- You will loosely exist in your shell, an egg in warming water. They tell you this and you shrug: one day you’ll be peeled open slowly, sweetly, and discovered to be a solid mass of nourishment, a woman.
- When you are 13, self still fluid, your shell will crack. Layers of blood and soot will fall from your body and cherries will blossom, staining your chest. You will lose your yolk and watch your mother’s breasts grow malignant. You will be singing lucy in the sky with diamonds; and then it will be liquor and smoke; you will be the Chesire’s grin; and then it will be one pill makes you large and one pill makes you small. The eyes of beasts will fall on you; some will fawn, some will moan, still some will whistle; and you will be on the ground, ashes, ashes, fallen fruit. You will forget the ways your names ring true or untrue or not at all. For years, you will walk carefully, or not at all, on your own broken shell.
- You don’t want to be you anymore. You will stand in front of a judge and he will read from the papers you filled in and filed with the state of California. The judge’s disinterested confirmation will echo in the courtroom. It will feel much more quotidian than you imagined it would be, much less grand. Your name is suddenly Sara Williams, a name you chose because—well, because it sounds right, writerly, because Bill Murray was born William, because Saul Williams, Robin Williams, Hank Williams, because etymologically speaking William is the helmet of the warrior; because will,i am; because you willed it.
- And yet, you will still be—well, you. The chains linger, like echoes, o-o-o-o, the you are nothing, the you are a prisoner of the past, name or no name, the chains are fluid, written in your DNA.
- You will start to publish your writing; and with that, the name will start to solidify. For example, you will interview and write about your idol, Saul Williams, and see your name so close to his, printed in brushed shades of gray.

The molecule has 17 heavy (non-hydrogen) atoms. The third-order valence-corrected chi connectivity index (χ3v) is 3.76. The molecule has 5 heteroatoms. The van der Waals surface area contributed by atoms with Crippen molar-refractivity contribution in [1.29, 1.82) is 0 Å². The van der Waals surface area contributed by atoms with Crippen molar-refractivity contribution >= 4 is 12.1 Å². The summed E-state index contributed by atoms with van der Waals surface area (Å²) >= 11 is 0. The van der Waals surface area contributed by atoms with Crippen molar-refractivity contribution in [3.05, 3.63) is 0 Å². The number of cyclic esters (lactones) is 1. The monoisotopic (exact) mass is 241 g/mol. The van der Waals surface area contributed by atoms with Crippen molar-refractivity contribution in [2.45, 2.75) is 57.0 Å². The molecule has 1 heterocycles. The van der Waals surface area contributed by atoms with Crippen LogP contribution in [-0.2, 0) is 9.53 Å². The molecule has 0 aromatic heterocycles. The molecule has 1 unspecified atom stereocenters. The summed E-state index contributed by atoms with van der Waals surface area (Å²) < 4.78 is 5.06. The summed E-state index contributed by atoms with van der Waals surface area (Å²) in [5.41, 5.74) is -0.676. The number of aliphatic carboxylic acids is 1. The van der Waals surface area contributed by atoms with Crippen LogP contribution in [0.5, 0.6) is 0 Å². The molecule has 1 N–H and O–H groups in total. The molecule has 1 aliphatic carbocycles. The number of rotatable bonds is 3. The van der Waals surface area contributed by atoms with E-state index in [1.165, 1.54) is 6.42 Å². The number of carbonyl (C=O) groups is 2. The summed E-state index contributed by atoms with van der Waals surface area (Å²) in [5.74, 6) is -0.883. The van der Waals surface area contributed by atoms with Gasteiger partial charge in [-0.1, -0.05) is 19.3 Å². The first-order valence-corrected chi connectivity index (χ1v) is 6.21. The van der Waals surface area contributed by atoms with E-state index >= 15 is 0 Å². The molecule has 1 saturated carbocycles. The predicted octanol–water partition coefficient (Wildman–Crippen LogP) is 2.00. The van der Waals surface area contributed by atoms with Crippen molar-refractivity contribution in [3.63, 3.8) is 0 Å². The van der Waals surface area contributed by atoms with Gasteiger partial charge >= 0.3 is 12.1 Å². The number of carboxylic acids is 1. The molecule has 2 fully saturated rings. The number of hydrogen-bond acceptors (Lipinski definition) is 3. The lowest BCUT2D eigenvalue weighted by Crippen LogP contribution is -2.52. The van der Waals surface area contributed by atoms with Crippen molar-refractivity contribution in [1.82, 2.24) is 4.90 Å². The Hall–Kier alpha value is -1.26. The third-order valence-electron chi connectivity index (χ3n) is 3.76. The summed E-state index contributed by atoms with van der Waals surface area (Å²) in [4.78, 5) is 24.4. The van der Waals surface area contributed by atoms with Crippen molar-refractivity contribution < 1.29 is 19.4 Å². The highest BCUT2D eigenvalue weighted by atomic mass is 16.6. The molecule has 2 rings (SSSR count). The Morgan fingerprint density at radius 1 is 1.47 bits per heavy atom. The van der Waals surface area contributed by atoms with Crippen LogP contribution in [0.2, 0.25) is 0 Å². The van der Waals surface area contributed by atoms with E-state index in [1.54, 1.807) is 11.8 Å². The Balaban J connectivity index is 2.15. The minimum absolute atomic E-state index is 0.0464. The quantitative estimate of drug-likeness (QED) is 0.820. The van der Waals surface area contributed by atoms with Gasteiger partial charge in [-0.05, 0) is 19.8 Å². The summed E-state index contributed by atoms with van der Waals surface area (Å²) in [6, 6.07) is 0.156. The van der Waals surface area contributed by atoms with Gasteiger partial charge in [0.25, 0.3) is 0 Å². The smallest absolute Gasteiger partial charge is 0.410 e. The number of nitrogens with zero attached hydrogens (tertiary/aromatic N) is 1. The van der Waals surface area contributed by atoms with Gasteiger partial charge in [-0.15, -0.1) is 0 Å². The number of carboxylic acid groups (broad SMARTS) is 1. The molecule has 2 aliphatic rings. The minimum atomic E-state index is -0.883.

- You will get comfortable; even when your dreams tell you to open your eyes, that nothing can protect you from the fragility of being human; that this is your birthright, your name: change; that you will always be a body in the middle of the ocean, your head bobbing up and under the surface, screaming like your hair is on fire.
- Because your hair is on fire. But you will write it off as a dream. You will sing hush now, baby, don’t say a word; mama’s gonna buy you a mockingbird.
- You will wake up one morning to a credit report. In it, your name will become a weapon used to shoot that thing with feathers down from the sky. It will show you your worth in negative numbers and you will well up inside like a salted snail. Your shell will start to falter. You will start to examine yourself again and again, to strip the mine until there is nothing left; until you’d like to strip the name and whatever self lies at the bottom of that label; and yet, there is a little lift in there, a grave that you could sit your bones within and curve into a stone smile.
- Here, now, you disembody completely, and give yourself to a new god. You won’t see the flaws. He will be a golden age, a gold that shines and shines, a gold that you believe in. And you will be coal rubbed until it’s raw and unfamiliar, mere meat.
- When you are 23, you will begin teaching writing at a university. One of your mentors will hand you an article, “teaching with a fake ID,” and you will. “Hi, class. I am Sara Williams, your instructor.” It won’t ring in your mouth. It will taste like a penny, thick and bloody, yet gaunt.